Dectin-1 and immune response to fungi
Dectin-1 is an NK-like C-type lectin-like receptor specific for beta-(1,3)-glucans.We have shown that it is primarily expressed by myeloid cells, such as neutrophils, monocytes, macrophages and dendritic cells where it functions as a major receptor for both soluble and particulate beta-(1,3)-glucans. We have continued to demonstrate that the receptor is non-redundant in vivo in fungal host defence, but it is part of an extensive network of pattern recognition receptors involved concurrently in the recognition of fungi with distinct and overlapping functions.
Its expression and function is regulated by the cellular activation state and the inflammatory or steady-state tissue environment and by the ability of the phagocyte to complete the engulfment of the pathogen once recognised.
We aim to continue to understand how dectin-1 regulates cellular activation and controls inflammatory responses as a model of an emerging family Syk-activating pattern recognition receptors.
Dectin-2 and immune response to fungi
We have demonstrated that dectin-2 is a C-type lectin receptor specific for carbohydrates with a ‘complex mannose-like’ structure and as such is capable of recognising carbohydrates on pathogens such as fungi and mycobacterium.
We generated specific monoclonal antibodies against dectin-2, which have shown that it is primarily expressed by macrophages and dendritic cells.
The use of these monoclonal antibodies as blocking agents has indicated that dectin-2 plays important roles alongside dectin-1 in the regulation of immune responses during fungal infections.
We aim to further elucidate the role of dectin-2 in cellular activation, host defence and immunity.
Conditional immortalisation of myeloid-precursors to model innate immunity
As part of our commitment to the replacement, refinement and reduction of animal use in experimental research we have been developing published protocols for the study of innate immune responses by neutrophils and macrophages, by conditional-immortalisation of the their precursors.
The ease with which these cells can be developed and genetically-modified has already impacted on the use of animals in research and is providing a cornerstone onto which new experimental models are being built to address the roles of select pathogen recognition systems in cellular activation events.
Macrophage biology in homeostasis and disease
We have a general interest in the biology of macrophages during homeostasis and disease and are using novel approaches to identify key pathways and processes that can be manipulated to alter macrophage biology in the living organism for possible therapeutic benefit.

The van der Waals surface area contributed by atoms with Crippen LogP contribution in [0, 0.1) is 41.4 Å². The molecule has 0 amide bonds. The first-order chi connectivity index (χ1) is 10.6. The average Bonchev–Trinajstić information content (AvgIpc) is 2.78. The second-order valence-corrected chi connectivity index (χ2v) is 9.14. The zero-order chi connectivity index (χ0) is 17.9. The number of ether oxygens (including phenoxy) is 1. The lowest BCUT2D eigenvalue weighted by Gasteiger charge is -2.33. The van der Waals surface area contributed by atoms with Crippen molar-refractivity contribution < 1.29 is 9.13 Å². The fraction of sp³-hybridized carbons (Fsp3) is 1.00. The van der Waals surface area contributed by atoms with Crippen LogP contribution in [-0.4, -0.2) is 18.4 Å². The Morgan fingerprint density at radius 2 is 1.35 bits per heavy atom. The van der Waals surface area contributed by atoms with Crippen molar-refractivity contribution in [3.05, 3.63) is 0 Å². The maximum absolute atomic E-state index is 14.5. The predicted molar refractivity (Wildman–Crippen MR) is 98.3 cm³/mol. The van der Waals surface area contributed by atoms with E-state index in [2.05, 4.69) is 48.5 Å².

Recently, we have shown that tissue resident macrophages in vascular tissues are capable of self-renewal by local proliferation. By applying specific measures of mitosis, we have monitored tissue macrophage proliferation during newborn development, adulthood and acute resolving inflammation in young adults.
Despite the vascular nature of the tissue and ease of peripheral leukocyte entry, tissue macrophages in the newborn increase in number by local proliferation. On the contrary, in the adult, tissue macrophage proliferation is considerably reduced and most likely provides homeostatic control of cell numbers.
Importantly, during an acute inflammatory response, when substantial numbers of inflammatory macrophages are recruited from the circulation, tissue-resident macrophages survive and then undergo a transient and intense proliferative burst in situ to repopulate the tissue.
Our data indicate that local proliferation is a general mechanism for the self sufficient renewal of tissue macrophages during development and acute inflammation and not one restricted to non-vascular tissues, which has implications for the therapeutic modulation of macrophage activity during the resolution of inflammation.
Collaborative and Redundant Roles of CLRs in Anti-Fungal Immunity
Myeloid cells such as macrophages, dendritic cells and neutrophils use cell surface receptors to recognize invading fungal pathogens. Various C-type lectin-like receptors including Dectin-1, Dectin-2, Mincle, Mannose receptor and DC-SIGN are involved in the recognition of various fungal cell-wall components such as beta-glucans and mannans.
These receptors concurrently induce an inflammatory response upon recognition of fungal pathogens. Therefore, anti-fungal immune responses are complex, involving a highly co-ordinated response from multiple receptors.
I aim to determine how these receptors function individually and how they work together/collaborate to induce the co-ordinated anti-fungal immune response. To achieve this aim, I will generate novel models to fully dissect the role of these receptors during anti-fungal responses.